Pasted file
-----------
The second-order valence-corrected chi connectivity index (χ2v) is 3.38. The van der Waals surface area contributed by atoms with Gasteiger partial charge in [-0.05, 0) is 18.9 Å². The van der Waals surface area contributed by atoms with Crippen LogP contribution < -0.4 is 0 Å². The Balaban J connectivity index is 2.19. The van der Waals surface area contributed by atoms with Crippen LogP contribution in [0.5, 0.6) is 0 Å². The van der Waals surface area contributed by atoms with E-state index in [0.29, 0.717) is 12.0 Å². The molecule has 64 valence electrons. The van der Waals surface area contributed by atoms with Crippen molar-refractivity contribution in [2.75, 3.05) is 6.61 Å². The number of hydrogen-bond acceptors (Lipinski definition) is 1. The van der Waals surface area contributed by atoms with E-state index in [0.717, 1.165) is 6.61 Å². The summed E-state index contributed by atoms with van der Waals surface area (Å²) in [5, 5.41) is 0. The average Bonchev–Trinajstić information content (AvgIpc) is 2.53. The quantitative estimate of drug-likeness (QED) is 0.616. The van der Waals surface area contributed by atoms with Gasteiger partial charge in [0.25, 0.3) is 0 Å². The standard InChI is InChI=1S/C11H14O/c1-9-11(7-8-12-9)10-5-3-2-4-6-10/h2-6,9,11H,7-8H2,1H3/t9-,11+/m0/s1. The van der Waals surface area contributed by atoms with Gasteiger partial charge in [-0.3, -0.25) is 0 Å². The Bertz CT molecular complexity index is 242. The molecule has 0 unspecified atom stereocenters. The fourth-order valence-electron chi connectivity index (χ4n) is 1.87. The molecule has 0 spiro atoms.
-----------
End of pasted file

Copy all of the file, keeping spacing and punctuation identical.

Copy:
The second-order valence-corrected chi connectivity index (χ2v) is 3.38. The van der Waals surface area contributed by atoms with Gasteiger partial charge in [-0.05, 0) is 18.9 Å². The van der Waals surface area contributed by atoms with Crippen LogP contribution < -0.4 is 0 Å². The Balaban J connectivity index is 2.19. The van der Waals surface area contributed by atoms with Crippen LogP contribution in [0.5, 0.6) is 0 Å². The van der Waals surface area contributed by atoms with E-state index in [0.29, 0.717) is 12.0 Å². The molecule has 64 valence electrons. The van der Waals surface area contributed by atoms with Crippen molar-refractivity contribution in [2.75, 3.05) is 6.61 Å². The number of hydrogen-bond acceptors (Lipinski definition) is 1. The van der Waals surface area contributed by atoms with E-state index in [0.717, 1.165) is 6.61 Å². The summed E-state index contributed by atoms with van der Waals surface area (Å²) in [5, 5.41) is 0. The average Bonchev–Trinajstić information content (AvgIpc) is 2.53. The quantitative estimate of drug-likeness (QED) is 0.616. The van der Waals surface area contributed by atoms with Gasteiger partial charge in [0.25, 0.3) is 0 Å². The standard InChI is InChI=1S/C11H14O/c1-9-11(7-8-12-9)10-5-3-2-4-6-10/h2-6,9,11H,7-8H2,1H3/t9-,11+/m0/s1. The van der Waals surface area contributed by atoms with Gasteiger partial charge in [-0.3, -0.25) is 0 Å². The Bertz CT molecular complexity index is 242. The molecule has 0 unspecified atom stereocenters. The fourth-order valence-electron chi connectivity index (χ4n) is 1.87. The molecule has 0 spiro atoms.